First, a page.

Uber's arch-rival Lyft has paved the way for a possible move into the UK that could see it directly challenge its US counterpart on London’s streets and pile more misery on the ride-hailing giant.
Lyft, the $7.5bn (£5.5bn) San Francisco start-up, has held a series of high-level talks with officials at Transport for London and City Hall in the last year, Freedom of Information records show.
The discussions do not explicitly state the San Francisco company is preparing to gatecrash the UK, but suggest it has taken a keen interest in the market and on transport policy.
The news comes after TfL stripped Uber of its licence in London, a huge blow for the company that will see its cars taken off the roads if an appeal against the ban fails.
Uber, which has 40,000 drivers and 3.5m customers in the capital, was told on Friday it is not “fit and proper” to operate and that its licence will not be renewed when it expires on Saturday.
TfL has today informed Uber that it will not be issued with a private hire operator licence. pic.twitter.com/nlYD0ny2qo— Transport for London (@TfL) September 22, 2017
Lyft executives including head of global strategy Mike Masserman and chief strategy officer Raj Kapoor have held three face-to-face meetings and two phone conferences with TfL officials in the last year, the records show. The conversations have centred on how Lyft’s business model works and around London mayor Sadiq Khan’s new transport strategy.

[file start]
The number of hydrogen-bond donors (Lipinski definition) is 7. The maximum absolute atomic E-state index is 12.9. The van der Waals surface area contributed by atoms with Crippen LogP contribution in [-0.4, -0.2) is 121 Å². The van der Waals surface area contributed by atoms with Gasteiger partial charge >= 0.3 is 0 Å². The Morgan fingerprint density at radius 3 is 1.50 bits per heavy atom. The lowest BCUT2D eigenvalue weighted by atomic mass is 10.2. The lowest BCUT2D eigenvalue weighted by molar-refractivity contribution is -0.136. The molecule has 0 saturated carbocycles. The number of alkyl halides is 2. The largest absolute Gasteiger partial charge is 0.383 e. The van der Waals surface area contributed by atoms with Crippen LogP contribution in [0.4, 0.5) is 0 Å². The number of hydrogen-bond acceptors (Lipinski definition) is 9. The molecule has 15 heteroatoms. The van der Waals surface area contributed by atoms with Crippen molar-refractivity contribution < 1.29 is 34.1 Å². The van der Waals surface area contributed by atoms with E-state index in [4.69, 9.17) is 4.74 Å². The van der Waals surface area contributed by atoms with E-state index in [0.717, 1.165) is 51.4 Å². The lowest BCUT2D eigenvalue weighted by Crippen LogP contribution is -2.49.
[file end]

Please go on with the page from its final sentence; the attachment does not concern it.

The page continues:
They include a meeting in London last December attended by Helen Chapman, in charge ofs TfL’s taxi and private hire division; Peter Blake, its director of service operations for surface transport; and three unnamed attendees from the Greater London Authority. The most recent meeting was held in New York in March between Mr Masserman, Mr Kapoor and TfL’s director of transport innovation Michael Hurwitz.
Lyft was founded in 2012 and has since spread to hundreds of US cities, where it competes directly against Uber and is now believed to be planning international expansion to maintain growth. Although it operates a similar business model, it has positioned itself as more socially-acceptable than its much bigger and more controversial competitor.
Mr Masserman, previously Lyft’s head of government relations, was given a new role in charge of global strategy this year, and job adverts detail how it is working on making its apps work in other countries and languages. The firm is reportedly considering entering other global markets including Canada and New Zealand.
Lyft does not have a registered company in the UK or a private hire licence, which it would need to receive to begin operating. Any attempt to launch in London could well face opposition from taxi groups and politicians who may fear a new car-hailing app adding to congestion in the city.
However, it will have been emboldened by Uber’s struggles in the capital. Uber, which arrived in London in 2012, faces a lengthy battle over its future in the city.
TfL said on Friday it had failed to ensure passenger safety, neglecting to report criminal offences and follow rules on background checks.
Although Uber will be allowed to continue operating as it appeals the decision, its struggles will be seen as an opportunity for any new entrant.
Unlike Uber, Lyft has stuck to the US so far, and has been grabbing market share in recent months as its main rival reels from a series of corporate crises. Although it operates a similar business model, it has positioned itself as more socially-acceptable than its much bigger and more controversial competitor.
Lyft declined to comment. Mr Hurwitz said: "We work closely with technology companies around the world to support innovation that could improve transport in London. We are very much open to new ideas and are engaging tech companies and innovators on some of the challenges facing the city."